The relationship between segregation and concentration is plotted in Fig. 4 for a range of CNTs and the effect of increasing concentration and CNT diameter can be seen clearly, both leading to a reduction in the predicted segregation effect. This can be understood as the long-range oscillations being the driving mechanism of the asymmetry, as was proposed for the effect for nitrogen impurities in graphene lawlor2014sublattice (). Increasing concentration or the CNT diameter reduces the average axial separation of the impurities and the short-range behaviour, which favours opposite sublattice ordering, dominates. This can be corroborated by comparing the k-th nearest neighbour distributions of these systems and this is plotted in Fig. 5 comparing low (0.5%) and high (5.0%) impurity concentrations, with segregated and unsegregated configurations respectively, and expected values for a random configuration in a ACNT. Fig. 4 also suggests the asymmetry is generally expected to be higher in ACNTs than ZZNTs, where levels as high as 90% segregation should be observable at concentrations around 0.25% in a ACNT.

Following the trend of increasing diameter and decreasing segregation it seems a natural conclusion to expand the study to graphene by increasing the nanotube width to infinity, and where naively one should expect no segregation to be observed. This conclusion should not automatically be made as there are subtle but important distinctions to be made between the case of nanotubes and graphene. Firstly, pristine graphene is semi-metallic but upon being doped by a finite concentration of hydrogen the band structure is changed considerably, especially around the Dirac point pike2014tight (), leading to a more complex shift and effects on the LDOS oscillations which drive the segregation effect. Secondly, these LDOS oscillations behave much differently in graphene decaying as and the directional isotropy of the coupling would allow for more complete analytic calculations as has been shown for substitutional nitrogen impurities in graphene where a segregation effect was also found lawlor2014sublattice (); lawlor2014sublatticereview (); zhao2011visualizing (); lv2012nitrogen ().

Comparison of the nearest neighbour data in Fig. 5 demonstrates that clustering occurs in both high and low segregation systems, reflecting previous findings for hydrogen pairs, both in Sec. III.1 and in the literature, that when in close proximity they prefer to occupy host sites on opposite sublattices buchs2007creation (); vehvilainen2009multiscale (). It has also been shown by Hornaeker et al. that a similar clustering effect can be observed in graphene hornekaer2006clustering (). At lower concentrations (Fig. 5 - left) the most frequently found configurations are same sublattice ones, despite the short-range effect, due to the large average axial separation coupled with the long-range oscillatory nature of . This is evident by the location of the peaks in the low concentration data, occurring almost entirely for separations corresponding to same sublattice configurations. Additionally only a small deviation in the expected nearest neighbour profile (with the exception of the short-range peaks) is observed, along with the calculated mean and median values.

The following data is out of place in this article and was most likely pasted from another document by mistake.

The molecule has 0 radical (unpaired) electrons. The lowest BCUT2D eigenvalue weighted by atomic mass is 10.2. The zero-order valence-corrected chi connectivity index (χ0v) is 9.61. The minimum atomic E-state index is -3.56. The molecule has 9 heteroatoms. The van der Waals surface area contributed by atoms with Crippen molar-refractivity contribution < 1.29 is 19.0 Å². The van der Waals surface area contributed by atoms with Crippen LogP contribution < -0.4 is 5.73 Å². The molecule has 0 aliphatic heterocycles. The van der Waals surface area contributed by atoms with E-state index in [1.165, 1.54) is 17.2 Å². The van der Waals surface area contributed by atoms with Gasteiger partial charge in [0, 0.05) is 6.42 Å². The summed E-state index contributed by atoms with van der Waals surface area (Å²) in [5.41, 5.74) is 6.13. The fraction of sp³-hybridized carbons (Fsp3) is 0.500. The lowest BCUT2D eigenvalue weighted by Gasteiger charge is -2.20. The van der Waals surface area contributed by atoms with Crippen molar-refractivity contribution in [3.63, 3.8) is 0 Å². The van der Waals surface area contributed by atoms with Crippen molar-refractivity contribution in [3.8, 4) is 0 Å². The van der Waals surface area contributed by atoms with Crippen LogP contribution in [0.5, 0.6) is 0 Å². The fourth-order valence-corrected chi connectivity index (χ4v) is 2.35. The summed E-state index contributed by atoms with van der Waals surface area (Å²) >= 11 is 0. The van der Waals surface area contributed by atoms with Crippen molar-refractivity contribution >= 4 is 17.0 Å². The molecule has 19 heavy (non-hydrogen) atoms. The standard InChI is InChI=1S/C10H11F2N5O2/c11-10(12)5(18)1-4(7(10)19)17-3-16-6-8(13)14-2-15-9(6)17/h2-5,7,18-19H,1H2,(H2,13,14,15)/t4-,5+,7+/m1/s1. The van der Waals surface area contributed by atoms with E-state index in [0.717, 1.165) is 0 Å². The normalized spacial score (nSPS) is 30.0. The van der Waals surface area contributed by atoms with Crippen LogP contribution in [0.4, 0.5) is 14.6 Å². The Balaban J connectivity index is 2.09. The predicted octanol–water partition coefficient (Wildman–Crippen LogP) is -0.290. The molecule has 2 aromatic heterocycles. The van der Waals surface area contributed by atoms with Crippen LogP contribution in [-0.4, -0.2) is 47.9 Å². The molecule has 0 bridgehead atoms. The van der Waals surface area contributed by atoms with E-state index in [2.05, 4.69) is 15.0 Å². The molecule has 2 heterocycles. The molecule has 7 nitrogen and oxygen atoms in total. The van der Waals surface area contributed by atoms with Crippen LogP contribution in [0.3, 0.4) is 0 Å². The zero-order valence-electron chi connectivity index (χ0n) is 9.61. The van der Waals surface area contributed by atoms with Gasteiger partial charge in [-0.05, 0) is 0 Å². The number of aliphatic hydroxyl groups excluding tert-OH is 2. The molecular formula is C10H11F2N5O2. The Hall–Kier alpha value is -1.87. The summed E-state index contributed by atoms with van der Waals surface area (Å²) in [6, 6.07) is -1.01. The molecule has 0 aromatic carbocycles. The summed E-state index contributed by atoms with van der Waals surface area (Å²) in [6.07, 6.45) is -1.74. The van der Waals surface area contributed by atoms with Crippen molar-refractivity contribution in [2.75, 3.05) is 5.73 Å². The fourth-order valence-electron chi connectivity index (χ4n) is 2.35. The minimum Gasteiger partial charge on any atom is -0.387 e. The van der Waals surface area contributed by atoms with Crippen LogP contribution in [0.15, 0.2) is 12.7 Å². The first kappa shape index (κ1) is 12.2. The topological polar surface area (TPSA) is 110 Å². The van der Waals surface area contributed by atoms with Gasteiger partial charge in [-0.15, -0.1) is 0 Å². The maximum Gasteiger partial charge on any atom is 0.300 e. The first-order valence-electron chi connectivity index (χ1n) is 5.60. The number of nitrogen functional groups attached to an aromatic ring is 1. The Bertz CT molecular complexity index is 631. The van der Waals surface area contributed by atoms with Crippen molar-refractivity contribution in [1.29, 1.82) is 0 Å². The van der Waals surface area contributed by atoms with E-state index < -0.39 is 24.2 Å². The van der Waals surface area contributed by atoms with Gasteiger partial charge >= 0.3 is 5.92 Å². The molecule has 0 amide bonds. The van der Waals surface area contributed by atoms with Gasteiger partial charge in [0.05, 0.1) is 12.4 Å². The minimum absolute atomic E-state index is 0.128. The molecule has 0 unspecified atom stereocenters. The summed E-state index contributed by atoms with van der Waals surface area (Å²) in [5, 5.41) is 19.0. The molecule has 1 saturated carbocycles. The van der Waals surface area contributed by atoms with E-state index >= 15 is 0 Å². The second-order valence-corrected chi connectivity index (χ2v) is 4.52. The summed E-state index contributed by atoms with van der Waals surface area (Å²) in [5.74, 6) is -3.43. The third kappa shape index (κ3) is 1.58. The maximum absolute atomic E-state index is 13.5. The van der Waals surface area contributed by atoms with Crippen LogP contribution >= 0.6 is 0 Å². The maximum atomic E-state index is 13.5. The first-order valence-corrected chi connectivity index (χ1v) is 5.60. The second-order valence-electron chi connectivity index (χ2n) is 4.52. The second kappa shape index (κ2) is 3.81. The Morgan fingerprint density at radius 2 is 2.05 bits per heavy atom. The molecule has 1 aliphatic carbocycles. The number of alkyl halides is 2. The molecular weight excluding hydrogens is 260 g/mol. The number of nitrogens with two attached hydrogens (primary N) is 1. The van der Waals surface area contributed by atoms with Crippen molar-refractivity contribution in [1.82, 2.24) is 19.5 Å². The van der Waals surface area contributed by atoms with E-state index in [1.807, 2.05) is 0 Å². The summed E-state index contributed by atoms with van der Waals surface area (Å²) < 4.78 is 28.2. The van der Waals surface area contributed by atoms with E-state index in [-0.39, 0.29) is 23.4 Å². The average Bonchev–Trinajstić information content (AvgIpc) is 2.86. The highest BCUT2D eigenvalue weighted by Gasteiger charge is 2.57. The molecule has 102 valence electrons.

Figure 5: Histogram data for 1st (top), 2nd (middle) and 3rd (bottom) nearest neighbour separations for H pairs in a ACNT at 0.5% (left) and 5.0% (right) concentrations, comparing measured data (black) to what one would expect for a random distribution (red). The discretised lattice makes identifying the relative sublattice arrangement of the large peaks straightforward. Both low and high concentrations show a large peak corresponding to the nearest neighbour opposite sublattice arrangement. The data for low concentrations also shows a number of peaks at distances beyond a few lattice parameters, which correspond to same sublattice arrangements in much greater amounts than the random data. At high concentrations there are numerous peaks for close separations at much higher frequencies than the random data which points to clustering of the impurities. The 2nd nearest neighbour data shows two close peaks corresponding to opposite (left) and same (right) sublattice arrangements, and these also occur in the 1st and 3rd nearest neighbour data.

These characteristics are in sharp contrast to the high concentration data, shown in Fig. 5 (right). In this case, there is a much larger degree of clustering, indeed almost all nearest-neighbours will be on the opposite sublattice, and there is a huge difference in the histogram profiles compared to the randomly calculated ones. The overwhelming frequency with which one finds opposite sublattice configurations at such short range lends credence to the long-range versus short-range/axial separation hypothesis, where the behaviour of acts so to cluster the impurities in opposite sublattice configurations at short range.